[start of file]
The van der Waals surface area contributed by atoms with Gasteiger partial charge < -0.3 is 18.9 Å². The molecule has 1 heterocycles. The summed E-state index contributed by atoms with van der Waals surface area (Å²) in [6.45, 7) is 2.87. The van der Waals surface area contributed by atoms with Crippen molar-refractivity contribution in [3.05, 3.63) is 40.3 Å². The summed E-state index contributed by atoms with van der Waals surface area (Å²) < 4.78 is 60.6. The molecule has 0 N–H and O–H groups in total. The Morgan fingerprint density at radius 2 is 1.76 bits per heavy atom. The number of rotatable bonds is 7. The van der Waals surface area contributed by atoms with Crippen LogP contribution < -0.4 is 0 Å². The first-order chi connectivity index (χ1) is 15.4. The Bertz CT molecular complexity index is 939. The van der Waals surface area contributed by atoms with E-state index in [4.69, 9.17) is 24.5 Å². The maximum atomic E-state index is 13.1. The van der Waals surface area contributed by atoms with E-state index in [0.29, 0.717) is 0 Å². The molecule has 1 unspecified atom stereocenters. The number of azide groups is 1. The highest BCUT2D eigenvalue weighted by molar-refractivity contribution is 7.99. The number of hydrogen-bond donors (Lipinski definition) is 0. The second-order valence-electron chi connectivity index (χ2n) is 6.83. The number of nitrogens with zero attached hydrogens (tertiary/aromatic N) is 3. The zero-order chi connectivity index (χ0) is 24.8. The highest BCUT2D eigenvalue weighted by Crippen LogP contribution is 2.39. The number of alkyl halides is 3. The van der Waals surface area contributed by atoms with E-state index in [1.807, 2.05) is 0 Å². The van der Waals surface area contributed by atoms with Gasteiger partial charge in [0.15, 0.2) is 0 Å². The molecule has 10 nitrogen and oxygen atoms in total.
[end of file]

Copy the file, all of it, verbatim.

The van der Waals surface area contributed by atoms with Gasteiger partial charge < -0.3 is 18.9 Å². The molecule has 1 heterocycles. The summed E-state index contributed by atoms with van der Waals surface area (Å²) in [6.45, 7) is 2.87. The van der Waals surface area contributed by atoms with Crippen molar-refractivity contribution in [3.05, 3.63) is 40.3 Å². The summed E-state index contributed by atoms with van der Waals surface area (Å²) < 4.78 is 60.6. The molecule has 0 N–H and O–H groups in total. The Morgan fingerprint density at radius 2 is 1.76 bits per heavy atom. The number of rotatable bonds is 7. The van der Waals surface area contributed by atoms with Crippen LogP contribution < -0.4 is 0 Å². The first-order chi connectivity index (χ1) is 15.4. The Bertz CT molecular complexity index is 939. The van der Waals surface area contributed by atoms with E-state index in [4.69, 9.17) is 24.5 Å². The maximum atomic E-state index is 13.1. The van der Waals surface area contributed by atoms with E-state index in [0.29, 0.717) is 0 Å². The molecule has 1 unspecified atom stereocenters. The number of azide groups is 1. The highest BCUT2D eigenvalue weighted by molar-refractivity contribution is 7.99. The number of hydrogen-bond donors (Lipinski definition) is 0. The second-order valence-electron chi connectivity index (χ2n) is 6.83. The number of nitrogens with zero attached hydrogens (tertiary/aromatic N) is 3. The zero-order chi connectivity index (χ0) is 24.8. The highest BCUT2D eigenvalue weighted by Crippen LogP contribution is 2.39. The number of alkyl halides is 3. The van der Waals surface area contributed by atoms with E-state index in [1.807, 2.05) is 0 Å². The van der Waals surface area contributed by atoms with Gasteiger partial charge in [0.15, 0.2) is 0 Å². The molecule has 10 nitrogen and oxygen atoms in total.